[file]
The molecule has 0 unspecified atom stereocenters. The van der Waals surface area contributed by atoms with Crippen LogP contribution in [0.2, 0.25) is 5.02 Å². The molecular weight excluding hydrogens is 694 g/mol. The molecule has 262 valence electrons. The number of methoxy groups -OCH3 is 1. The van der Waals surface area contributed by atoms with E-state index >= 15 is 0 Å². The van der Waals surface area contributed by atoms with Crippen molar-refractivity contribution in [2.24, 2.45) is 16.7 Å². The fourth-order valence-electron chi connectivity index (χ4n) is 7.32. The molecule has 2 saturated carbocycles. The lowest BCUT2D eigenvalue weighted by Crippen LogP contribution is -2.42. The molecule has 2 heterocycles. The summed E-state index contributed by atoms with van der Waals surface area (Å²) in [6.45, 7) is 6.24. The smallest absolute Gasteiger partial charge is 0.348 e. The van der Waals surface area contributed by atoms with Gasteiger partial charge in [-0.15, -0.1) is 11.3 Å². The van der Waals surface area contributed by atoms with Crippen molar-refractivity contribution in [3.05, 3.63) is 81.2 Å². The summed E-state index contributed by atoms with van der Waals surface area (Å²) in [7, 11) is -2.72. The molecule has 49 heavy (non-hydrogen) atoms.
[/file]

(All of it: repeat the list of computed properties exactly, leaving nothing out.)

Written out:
The molecule has 0 unspecified atom stereocenters. The van der Waals surface area contributed by atoms with Crippen LogP contribution in [0.2, 0.25) is 5.02 Å². The molecular weight excluding hydrogens is 694 g/mol. The molecule has 262 valence electrons. The number of methoxy groups -OCH3 is 1. The van der Waals surface area contributed by atoms with E-state index >= 15 is 0 Å². The van der Waals surface area contributed by atoms with Crippen molar-refractivity contribution in [2.24, 2.45) is 16.7 Å². The fourth-order valence-electron chi connectivity index (χ4n) is 7.32. The molecule has 2 saturated carbocycles. The lowest BCUT2D eigenvalue weighted by Crippen LogP contribution is -2.42. The molecule has 2 heterocycles. The summed E-state index contributed by atoms with van der Waals surface area (Å²) in [6.45, 7) is 6.24. The smallest absolute Gasteiger partial charge is 0.348 e. The van der Waals surface area contributed by atoms with Gasteiger partial charge in [-0.15, -0.1) is 11.3 Å². The van der Waals surface area contributed by atoms with Crippen molar-refractivity contribution in [3.05, 3.63) is 81.2 Å². The summed E-state index contributed by atoms with van der Waals surface area (Å²) in [7, 11) is -2.72. The molecule has 49 heavy (non-hydrogen) atoms.